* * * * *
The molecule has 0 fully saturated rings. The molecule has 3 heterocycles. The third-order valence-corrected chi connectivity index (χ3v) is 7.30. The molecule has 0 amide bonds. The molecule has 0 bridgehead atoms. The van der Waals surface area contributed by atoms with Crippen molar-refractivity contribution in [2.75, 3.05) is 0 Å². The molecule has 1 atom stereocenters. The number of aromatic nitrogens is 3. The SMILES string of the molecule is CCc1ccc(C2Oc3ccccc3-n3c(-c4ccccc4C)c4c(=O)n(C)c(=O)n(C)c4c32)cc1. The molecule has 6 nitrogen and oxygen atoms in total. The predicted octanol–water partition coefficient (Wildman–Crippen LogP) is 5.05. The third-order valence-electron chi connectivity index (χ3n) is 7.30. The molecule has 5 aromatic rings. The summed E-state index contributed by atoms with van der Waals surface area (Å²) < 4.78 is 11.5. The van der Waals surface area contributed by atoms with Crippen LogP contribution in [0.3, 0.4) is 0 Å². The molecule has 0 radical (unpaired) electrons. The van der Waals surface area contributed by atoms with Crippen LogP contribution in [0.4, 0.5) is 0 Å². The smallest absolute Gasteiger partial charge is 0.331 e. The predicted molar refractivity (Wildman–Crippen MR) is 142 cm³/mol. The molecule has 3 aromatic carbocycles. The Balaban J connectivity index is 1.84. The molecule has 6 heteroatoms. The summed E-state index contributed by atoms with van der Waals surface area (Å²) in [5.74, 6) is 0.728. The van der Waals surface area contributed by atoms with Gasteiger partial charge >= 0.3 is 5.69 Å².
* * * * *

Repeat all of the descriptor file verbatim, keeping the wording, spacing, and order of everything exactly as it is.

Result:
The molecule has 0 fully saturated rings. The molecule has 3 heterocycles. The third-order valence-corrected chi connectivity index (χ3v) is 7.30. The molecule has 0 amide bonds. The molecule has 0 bridgehead atoms. The van der Waals surface area contributed by atoms with Crippen molar-refractivity contribution in [2.75, 3.05) is 0 Å². The molecule has 1 atom stereocenters. The number of aromatic nitrogens is 3. The SMILES string of the molecule is CCc1ccc(C2Oc3ccccc3-n3c(-c4ccccc4C)c4c(=O)n(C)c(=O)n(C)c4c32)cc1. The molecule has 6 nitrogen and oxygen atoms in total. The predicted octanol–water partition coefficient (Wildman–Crippen LogP) is 5.05. The third-order valence-electron chi connectivity index (χ3n) is 7.30. The molecule has 5 aromatic rings. The summed E-state index contributed by atoms with van der Waals surface area (Å²) < 4.78 is 11.5. The van der Waals surface area contributed by atoms with Crippen LogP contribution in [0.3, 0.4) is 0 Å². The molecule has 0 radical (unpaired) electrons. The van der Waals surface area contributed by atoms with Crippen LogP contribution in [0.4, 0.5) is 0 Å². The smallest absolute Gasteiger partial charge is 0.331 e. The predicted molar refractivity (Wildman–Crippen MR) is 142 cm³/mol. The molecule has 3 aromatic carbocycles. The Balaban J connectivity index is 1.84. The molecule has 6 heteroatoms. The summed E-state index contributed by atoms with van der Waals surface area (Å²) in [5.74, 6) is 0.728. The van der Waals surface area contributed by atoms with Gasteiger partial charge >= 0.3 is 5.69 Å².